Like the first time,  I didn’t know exactly what those 4 emails were going to be. But once the pitch was approved and I started the outline, I quickly came up with 4 different types of emails that would get someone new clients.

 

I didn’t knowI knew that stuff. But once I set myself a challenge to come up with it, the answers materialized.

 

And again, the finished post got a great response:

 

 

Once I saw how effective this was, I started doing this for my blogging clients, too, pitching topics like:

 

– X Ways to Do Y, or…
– X Accounts to Follow for Advice on Y, or…
– The X Things You Never Knew You Needed to Help with Y…

 

And no matter what the topic — even if I’m not sure how I’m going to come up with that many examples — I somehow manage to create the answers I need.

 

There seems to be some magic in getting specific with your topic and then forcing yourself to come up with a solution.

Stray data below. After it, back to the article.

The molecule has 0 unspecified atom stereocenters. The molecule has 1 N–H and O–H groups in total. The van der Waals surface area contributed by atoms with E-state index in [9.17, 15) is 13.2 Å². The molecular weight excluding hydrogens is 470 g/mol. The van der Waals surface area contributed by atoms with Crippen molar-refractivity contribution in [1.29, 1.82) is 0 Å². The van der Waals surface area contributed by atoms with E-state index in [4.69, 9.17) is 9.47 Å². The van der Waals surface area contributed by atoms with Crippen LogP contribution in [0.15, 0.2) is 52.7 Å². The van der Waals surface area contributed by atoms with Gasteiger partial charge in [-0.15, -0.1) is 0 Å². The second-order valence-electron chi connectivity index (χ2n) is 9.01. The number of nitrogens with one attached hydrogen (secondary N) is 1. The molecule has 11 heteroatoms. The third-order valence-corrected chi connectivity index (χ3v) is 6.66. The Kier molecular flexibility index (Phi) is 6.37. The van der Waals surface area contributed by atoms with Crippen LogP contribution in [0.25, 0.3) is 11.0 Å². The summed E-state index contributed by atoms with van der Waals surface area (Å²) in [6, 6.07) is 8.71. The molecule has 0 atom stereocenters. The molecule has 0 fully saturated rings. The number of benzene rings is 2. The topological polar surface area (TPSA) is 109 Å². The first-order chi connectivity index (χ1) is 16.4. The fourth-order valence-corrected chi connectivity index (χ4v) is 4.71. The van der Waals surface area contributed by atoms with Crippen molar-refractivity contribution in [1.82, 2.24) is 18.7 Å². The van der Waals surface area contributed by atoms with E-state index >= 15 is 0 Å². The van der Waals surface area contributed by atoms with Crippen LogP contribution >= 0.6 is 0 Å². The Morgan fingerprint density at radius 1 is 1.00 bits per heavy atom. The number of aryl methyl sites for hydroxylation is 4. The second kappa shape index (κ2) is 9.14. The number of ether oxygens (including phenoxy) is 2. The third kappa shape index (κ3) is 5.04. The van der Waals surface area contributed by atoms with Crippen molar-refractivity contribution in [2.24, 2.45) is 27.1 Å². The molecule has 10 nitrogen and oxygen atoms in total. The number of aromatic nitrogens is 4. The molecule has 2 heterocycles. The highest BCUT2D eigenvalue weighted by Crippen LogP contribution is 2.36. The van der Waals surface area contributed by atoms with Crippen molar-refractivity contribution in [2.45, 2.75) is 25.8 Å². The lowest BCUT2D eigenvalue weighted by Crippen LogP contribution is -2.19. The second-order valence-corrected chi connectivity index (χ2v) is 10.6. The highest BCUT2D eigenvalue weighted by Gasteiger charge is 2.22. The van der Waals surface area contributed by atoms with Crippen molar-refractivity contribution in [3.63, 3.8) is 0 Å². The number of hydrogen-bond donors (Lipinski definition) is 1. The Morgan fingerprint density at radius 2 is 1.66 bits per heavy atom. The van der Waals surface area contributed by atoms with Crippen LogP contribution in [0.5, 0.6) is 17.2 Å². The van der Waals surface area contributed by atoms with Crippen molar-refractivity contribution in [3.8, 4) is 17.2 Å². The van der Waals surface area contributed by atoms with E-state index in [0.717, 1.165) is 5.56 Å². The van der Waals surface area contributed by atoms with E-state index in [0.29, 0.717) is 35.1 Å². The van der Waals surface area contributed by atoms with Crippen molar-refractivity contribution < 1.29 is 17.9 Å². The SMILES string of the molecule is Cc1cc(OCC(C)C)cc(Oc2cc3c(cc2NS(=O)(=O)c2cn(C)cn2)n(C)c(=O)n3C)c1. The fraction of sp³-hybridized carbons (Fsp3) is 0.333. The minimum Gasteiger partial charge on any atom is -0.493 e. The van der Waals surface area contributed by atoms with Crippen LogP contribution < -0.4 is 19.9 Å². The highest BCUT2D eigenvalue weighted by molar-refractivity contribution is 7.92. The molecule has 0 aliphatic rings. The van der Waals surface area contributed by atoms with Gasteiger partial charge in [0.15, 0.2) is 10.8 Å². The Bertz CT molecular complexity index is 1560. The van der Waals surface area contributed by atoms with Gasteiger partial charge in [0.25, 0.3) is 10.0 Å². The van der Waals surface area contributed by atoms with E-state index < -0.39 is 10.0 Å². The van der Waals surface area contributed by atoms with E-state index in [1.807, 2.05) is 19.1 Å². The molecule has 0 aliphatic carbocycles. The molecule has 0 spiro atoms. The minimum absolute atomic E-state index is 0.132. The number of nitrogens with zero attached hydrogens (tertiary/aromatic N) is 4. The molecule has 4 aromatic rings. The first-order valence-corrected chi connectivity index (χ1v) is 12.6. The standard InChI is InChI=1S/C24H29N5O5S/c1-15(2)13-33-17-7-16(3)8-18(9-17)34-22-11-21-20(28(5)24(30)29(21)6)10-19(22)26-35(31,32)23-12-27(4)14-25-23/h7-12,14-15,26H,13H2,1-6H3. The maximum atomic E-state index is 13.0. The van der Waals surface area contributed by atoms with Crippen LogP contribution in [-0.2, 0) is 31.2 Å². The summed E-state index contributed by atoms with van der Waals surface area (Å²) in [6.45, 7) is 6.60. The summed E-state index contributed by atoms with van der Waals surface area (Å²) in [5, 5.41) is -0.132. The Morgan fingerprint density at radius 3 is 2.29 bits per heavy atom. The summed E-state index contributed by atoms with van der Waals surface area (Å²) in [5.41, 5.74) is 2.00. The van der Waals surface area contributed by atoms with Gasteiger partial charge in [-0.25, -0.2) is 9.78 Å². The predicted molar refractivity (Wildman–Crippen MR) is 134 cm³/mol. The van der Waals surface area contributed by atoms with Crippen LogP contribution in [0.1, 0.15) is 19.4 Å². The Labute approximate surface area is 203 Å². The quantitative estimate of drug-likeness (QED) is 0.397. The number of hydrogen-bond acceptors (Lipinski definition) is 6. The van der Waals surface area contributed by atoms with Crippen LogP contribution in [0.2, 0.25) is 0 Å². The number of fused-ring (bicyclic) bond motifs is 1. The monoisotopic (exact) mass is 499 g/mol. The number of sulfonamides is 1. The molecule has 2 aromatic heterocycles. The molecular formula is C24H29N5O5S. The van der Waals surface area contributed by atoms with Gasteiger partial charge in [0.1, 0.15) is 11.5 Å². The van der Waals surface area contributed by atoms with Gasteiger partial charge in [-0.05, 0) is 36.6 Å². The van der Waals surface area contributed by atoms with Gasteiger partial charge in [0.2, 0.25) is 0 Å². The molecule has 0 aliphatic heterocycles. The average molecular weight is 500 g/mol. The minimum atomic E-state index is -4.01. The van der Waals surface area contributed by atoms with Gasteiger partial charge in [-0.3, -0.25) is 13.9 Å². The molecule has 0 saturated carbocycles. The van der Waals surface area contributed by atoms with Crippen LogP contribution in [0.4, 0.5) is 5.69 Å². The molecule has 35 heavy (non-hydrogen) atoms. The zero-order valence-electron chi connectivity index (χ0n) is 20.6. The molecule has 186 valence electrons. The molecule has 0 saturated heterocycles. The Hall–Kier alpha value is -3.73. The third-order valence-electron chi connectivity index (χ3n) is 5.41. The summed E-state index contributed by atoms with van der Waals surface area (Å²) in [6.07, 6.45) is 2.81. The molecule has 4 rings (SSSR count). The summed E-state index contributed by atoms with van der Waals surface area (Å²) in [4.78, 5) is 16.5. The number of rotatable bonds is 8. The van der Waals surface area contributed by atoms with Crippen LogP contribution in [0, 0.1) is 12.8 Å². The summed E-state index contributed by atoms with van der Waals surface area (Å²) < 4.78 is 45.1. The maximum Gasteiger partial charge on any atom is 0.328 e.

It’s like our brains are just hardwired to fill in whatever blanks we set for ourselves.

 

We all have this hidden body of knowledge deep down inside of us that we kind of forget we have. The Big Eyes Brainstorm gives you a way to bring all those forgotten gems out from the depths and into the light of day, by challenging yourself to bring more to the table.

 

And if your eyes are a bit TOO big, and you can’t come up with quite as many reasons as you set out to? Who cares, man? You can always scale it back.

 

If I gave myself the topic of “11 sales copy tweaks to increase conversions” and I could only come up with 8 solid ones, that’s still awesome! I’d just change the title to be “8 sales copy tweaks” and be on my merry way.